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Gilbert Arizona Code Adoption


Chief Cook & Bottlewasher
Oct 16, 2009
Palm Beach County Florida
An updated set of standardized building codes is set to go before the Gilbert Town Council for possible adoption this summer, but the proposal is drawing staunch opposition from conservative activists in the town who see the regulations as a government overreach.

Gilbert last adopted a code update in 2008 and currently uses the 2006 edition of the International Code Council’s recommended building standards. The codes include standards for residential and commercial buildings as well as fire-safety regulations.

A group of conservative activists, led by Gilbert resident Rusdon Ray and blogger Anita Christy, is urging the council to reject the code updates and adopt a new set of life/safety measures unique to the town. The group last week started an online petition with a goal of 10,000 signatures but has just 14 names so far.

The proposed code update is making its way through several Valley cities and has already been adopted by Phoenix, Scottsdale and Avondale, Plan Review and Inspection manager Larry Taylor said.

In Gilbert, officials are working through their own amendments and plan to release a draft proposal on June 17, Taylor said. With no formal meetings scheduled in July, the Town Council likely will review the codes on Aug. 1, he said.

While the revised building codes do include some stricter requirements — drains in basement window wells, tamper-resistant electrical outlets and high-efficiency light bulbs — they also loosen restrictions on several other building components.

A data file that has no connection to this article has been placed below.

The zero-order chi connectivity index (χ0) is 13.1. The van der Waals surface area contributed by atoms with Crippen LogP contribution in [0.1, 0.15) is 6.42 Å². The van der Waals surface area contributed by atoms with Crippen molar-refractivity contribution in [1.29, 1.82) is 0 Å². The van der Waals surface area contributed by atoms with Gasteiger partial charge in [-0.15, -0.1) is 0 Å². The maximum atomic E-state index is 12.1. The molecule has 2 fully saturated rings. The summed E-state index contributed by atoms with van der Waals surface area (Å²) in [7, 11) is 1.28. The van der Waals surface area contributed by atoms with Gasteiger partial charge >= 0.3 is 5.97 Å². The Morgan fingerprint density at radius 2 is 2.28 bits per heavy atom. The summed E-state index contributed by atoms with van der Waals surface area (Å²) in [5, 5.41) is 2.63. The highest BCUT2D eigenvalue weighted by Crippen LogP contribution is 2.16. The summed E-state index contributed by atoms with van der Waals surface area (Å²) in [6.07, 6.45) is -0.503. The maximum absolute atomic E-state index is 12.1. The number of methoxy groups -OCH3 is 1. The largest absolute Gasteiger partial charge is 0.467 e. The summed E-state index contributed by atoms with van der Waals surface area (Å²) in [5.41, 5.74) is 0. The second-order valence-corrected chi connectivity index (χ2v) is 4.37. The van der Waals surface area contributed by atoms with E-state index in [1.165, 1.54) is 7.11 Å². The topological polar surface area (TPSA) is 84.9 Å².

The codes come from the International Code Council, a group formed in the late 1990s to bring uniformity to the building industry. Prior to formation of the ICC, there were three major code organizations in the U.S.

The first set of ICC codes were published in 2000, and the organization releases an update every three years. The updated language is reviewed by a Maricopa Association of Governments committee, which recommends certain amendments specific to the region.

By the time the code language arrives at the Town Council dais, it will have gone through a rigorous public process that includes several public meetings with stakeholder groups and interested residents.

Officials have held meetings with the Home Builders Association of Central Arizona, Gilbert Chamber of Commerce and Small Business Alliance, and the general public had two opportunities to review the codes at an open house and Design Review Board meeting last month.

The May 1 open house generated perhaps the most input from the public at large, with about 25 or 30 residents in attendance, Taylor said.

If Gilbert were to reject the building codes, the town’s regulations would be inconsistent with those in surrounding communities, posing a problem for contractors who work in multiple cities, Taylor said.

Insurance ratings, which come around every five years and are due for an update this fall, also would likely take a “big hit” if the town does not adopt the most current set of building codes, Taylor said.

Gilbert Chamber of Commerce President Kathy Tilque said her organization has not taken a formal position on the codes but took an informal survey of its membership.

“We are finding that our businesses are supportive of having one set of building codes the various municipalities will be using instead of each community using a different set of codes,” Tilque said. “This consistency will provide a much simpler guideline for those companies who do business in more than one community.”

Small Business Alliance President Lisa Rigler said the town has been “proactive and transparent” in working to educate the public and involve stakeholders in the code update. The SBA’s Free Enterprise Committee has identified certain code provisions they consider unreasonable and will continue vetting the changes, Rigler said.